On the Origins of Ordinary

When you think of a beer bottle, this is what comes to mind. It’s amber, cylindrical, long necked… Nothing about it should strike you as bizarre. It’s just a normal bottle. But that in and of itself is interesting, isn’t it? Why is this bottle the bottle? This particular example is from a time when this type of bottle was becoming the commonplace style. It is one of the first fully automatic machine made glass bottles. Based on the embossed mark on the bottom of this bottle, it was made my the F. E. Reed glass company, headquartered in Rochester NY, between 1924 and 1929. This is not to say that the bottle was manufactured in Western NY, though that would be a fun coincidence,

The bottom of the bottle reveals an Owen’s Scar- a telltale mark left by the machine that made it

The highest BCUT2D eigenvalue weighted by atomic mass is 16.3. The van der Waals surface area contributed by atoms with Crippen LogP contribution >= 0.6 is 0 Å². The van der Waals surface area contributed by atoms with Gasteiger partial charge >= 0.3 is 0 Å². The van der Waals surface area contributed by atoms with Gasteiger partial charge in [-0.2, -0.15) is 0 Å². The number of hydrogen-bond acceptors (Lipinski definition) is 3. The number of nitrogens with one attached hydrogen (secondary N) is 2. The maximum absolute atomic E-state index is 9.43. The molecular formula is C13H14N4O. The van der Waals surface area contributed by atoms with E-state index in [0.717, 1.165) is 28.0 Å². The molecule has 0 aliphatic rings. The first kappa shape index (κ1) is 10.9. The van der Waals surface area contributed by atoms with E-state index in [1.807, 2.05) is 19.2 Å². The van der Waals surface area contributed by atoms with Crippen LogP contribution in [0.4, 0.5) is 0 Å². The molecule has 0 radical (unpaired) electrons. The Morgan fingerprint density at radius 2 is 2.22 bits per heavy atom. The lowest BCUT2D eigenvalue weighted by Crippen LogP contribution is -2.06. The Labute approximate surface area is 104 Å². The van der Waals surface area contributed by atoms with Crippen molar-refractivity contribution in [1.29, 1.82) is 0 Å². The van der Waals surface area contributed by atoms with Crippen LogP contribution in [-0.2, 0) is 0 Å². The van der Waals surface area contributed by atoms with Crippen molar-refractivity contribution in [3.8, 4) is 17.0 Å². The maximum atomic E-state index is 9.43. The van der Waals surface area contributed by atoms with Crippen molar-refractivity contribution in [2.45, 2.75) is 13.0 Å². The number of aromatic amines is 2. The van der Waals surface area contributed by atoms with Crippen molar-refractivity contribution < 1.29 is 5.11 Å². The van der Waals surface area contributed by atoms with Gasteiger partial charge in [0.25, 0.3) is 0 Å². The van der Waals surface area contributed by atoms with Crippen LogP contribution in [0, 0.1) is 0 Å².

as the F. E. Reed company had manufacturing plants throughout the United States, supplying breweries nationwide with bottles for their beers. The advent of the fully automatic Owen’s Machine likely helped perpetuate this style of bottle as the dominant beer bottle design, as the same exact bottle could be mass produced at each plant throughout the country. Just like beer bottles of today, the only difference between bottles around the country would be the label that was glued upon them, as time has torn away the label that was once affixed to this particular bottle, there is no way of knowing its true origin, but the magic of this bottle is not in its uniqueness but in its ubiquity.

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